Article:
Favorite Non-Fiction Books of 2021Jan 13, 2022
I consumed about 45 books last year – some I read, some I listened to -- down from the previous year and my intention this year is to get back to one book per week. And because I had so many to recommend, I split my list into fiction and non-fiction. So many books, so little time...
Here were my favorite non-fiction books for 2021:
All In, An Autobiography by Billie Jean King. I don't usually claim an absolute favorite, but last year, this was it. The audio version was read by the author, which was really special because it conveyed her passion and energy for tennis and life, as well as her struggles. Billie Jean is definitely a national treasure and the work she does for human rights is truly impressive. What I especially admired was her honest vulnerability when discussing her tortured confusion about her sexuality, her marriage, and keeping secrets from people she loved and the public. She eventually came to terms with it all, but only after it took a toll on her health. Her writing was so real and moving, I felt I was right with her in some of the tensest moments of her games. What she did for women's tennis and women's sports in general is nothing short of monumental impact. This is a book that all young women should read, because it’s important to know the giants whose shoulders we stand on while all for granted the freedoms we have today because of BJK.
A Promised Land, by Barack Obama. Read by the author, which always adds another element. Hearing Obama's recounting of his journey and some of the tensest, most critical moments of his presidency from his own perspective was truly enlightening. Even though I lived through this time frame, I guess I wasn't paying much attention. This book was a great history lesson for me. His ability to stay positive and focused, despite the incredible challenges faced by his administration, is an inspiration for us all.
Brag: The Art of Tooting Your Own Horn Without Blowing It by Peggy Klaus. This book is a must read for anyone who has trouble with self-promotion. The author provides a framework to help you prepare for those moments when you have an opportunity, then miss it because you didn’t know what to say. Advance preparation by thinking through the highlights of your success and the accomplishments about which you are most proud is the key here. This was recommended by a colleague with whom I teach leadership programs at the Leadership Development Institute. Such valuable advice!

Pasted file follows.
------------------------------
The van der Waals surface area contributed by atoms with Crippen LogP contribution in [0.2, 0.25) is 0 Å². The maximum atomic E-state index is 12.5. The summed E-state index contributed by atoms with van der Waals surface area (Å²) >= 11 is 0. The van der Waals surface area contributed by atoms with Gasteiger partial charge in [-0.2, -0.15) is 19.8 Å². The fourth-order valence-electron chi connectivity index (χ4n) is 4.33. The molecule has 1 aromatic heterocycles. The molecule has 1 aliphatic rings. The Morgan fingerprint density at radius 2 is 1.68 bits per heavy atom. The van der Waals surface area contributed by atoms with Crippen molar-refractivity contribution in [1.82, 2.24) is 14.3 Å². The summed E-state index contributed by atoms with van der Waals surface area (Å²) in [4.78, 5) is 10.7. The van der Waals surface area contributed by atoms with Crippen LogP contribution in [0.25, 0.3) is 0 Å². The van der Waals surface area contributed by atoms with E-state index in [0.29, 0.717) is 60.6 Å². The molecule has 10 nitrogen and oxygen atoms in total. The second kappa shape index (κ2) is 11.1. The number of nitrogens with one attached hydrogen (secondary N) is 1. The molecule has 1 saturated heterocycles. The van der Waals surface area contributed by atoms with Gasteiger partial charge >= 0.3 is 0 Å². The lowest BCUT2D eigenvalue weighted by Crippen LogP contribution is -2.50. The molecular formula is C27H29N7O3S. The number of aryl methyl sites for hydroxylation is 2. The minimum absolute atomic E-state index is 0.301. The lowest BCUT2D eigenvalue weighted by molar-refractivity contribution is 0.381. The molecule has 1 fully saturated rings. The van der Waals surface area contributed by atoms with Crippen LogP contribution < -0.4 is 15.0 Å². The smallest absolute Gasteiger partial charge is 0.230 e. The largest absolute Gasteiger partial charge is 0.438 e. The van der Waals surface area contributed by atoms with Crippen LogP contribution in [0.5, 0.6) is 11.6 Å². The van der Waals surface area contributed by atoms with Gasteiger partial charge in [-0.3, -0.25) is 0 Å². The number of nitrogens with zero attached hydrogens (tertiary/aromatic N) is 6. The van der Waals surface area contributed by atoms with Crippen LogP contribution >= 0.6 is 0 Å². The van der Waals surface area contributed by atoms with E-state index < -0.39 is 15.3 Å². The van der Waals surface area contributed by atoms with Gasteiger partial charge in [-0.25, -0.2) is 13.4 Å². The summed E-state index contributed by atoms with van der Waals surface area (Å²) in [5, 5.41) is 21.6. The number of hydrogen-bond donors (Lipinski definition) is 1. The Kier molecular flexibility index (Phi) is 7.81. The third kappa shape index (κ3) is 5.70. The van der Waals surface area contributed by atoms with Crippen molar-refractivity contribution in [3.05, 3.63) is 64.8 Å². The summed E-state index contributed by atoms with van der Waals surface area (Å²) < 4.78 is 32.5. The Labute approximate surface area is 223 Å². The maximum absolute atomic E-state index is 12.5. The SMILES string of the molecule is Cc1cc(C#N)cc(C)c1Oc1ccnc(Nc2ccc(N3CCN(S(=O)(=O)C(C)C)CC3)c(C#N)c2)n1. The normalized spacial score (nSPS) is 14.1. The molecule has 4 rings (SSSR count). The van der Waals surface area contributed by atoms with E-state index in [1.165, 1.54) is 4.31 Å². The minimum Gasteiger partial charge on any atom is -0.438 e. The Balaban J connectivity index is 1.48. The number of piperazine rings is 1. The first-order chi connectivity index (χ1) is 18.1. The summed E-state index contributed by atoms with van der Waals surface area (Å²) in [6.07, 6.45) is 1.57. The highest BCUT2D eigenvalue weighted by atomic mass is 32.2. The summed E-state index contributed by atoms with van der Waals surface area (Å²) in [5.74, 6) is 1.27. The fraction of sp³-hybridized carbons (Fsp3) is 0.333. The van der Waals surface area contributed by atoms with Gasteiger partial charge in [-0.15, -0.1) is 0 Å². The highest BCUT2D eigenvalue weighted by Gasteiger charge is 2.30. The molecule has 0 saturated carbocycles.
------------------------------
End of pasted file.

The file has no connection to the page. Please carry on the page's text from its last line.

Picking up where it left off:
The Sun Does Shine: How I Found Life and Freedom on Death Row by Anthony Ray Hinton. This book is special. It is the author’s account of spending 30 years on death row for a crime he didn’t commit. An Oprah’s Book Club Selection, it has been described as “A powerful, revealing story of hope, love, justice, and the power of reading.”
The story is at once heart-breaking, exasperating, and inspiring. Not unlike Nelson Mandela, Hinton left prison without the type of resentment you would have thought probably under the circumstances. He is an amazing human being. That read inspired the next one:
Just Mercy: A Story of Justice and Redemption by Bryan Stevenson is the story of the Harvard-educated black lawyer who fought for Anthony Ray Hinton and many others who were unjustly sentenced to death row in the state of Alabama. The personal risks he took were a testimony to his determination to make a difference for a largely forgotten population. The book was the inspiration for the movie, which I also recommend. Bryan Stevenson is an American hero. These stories broke my heart.
Never Split the Difference: Negotiating As If Your Life Depended On It by Chris Voss with Tahl Raz. This book is full of terrific advice on negotiating and leadership, but what makes it really special are the stories and experiences from Voss’s amazing career. He not only successfully negotiated some of the most notorious hostage situations in recent history, but also teaches the techniques to law enforcement, business clients, MBA students, and parents. A fascinating read.
My Beloved World by Sonia Sotomayor. This is a memoir of Sotomayor’s life up until she was appointed as a Justice of the U.S. Supreme Court. As a female, and a minority, she had a lot to overcome as she made her way. Her story is one of determination and grit and believing in oneself. I look forward to more from her when she is able to write about her experience on the high court.
Chatter: The Voice in Our Head, Why It Matters and How to Harness It by Ethan Kross. For anyone who believes in the power of mind over matter, this book is so insightful. We all talk to ourselves, and much of what we say has a negative bias. Kross provides insight into where it all comes from, but also provides some very tangible ways to manage the self-talk to our advantage.
Those were my favorites. I’d love to hear yours.
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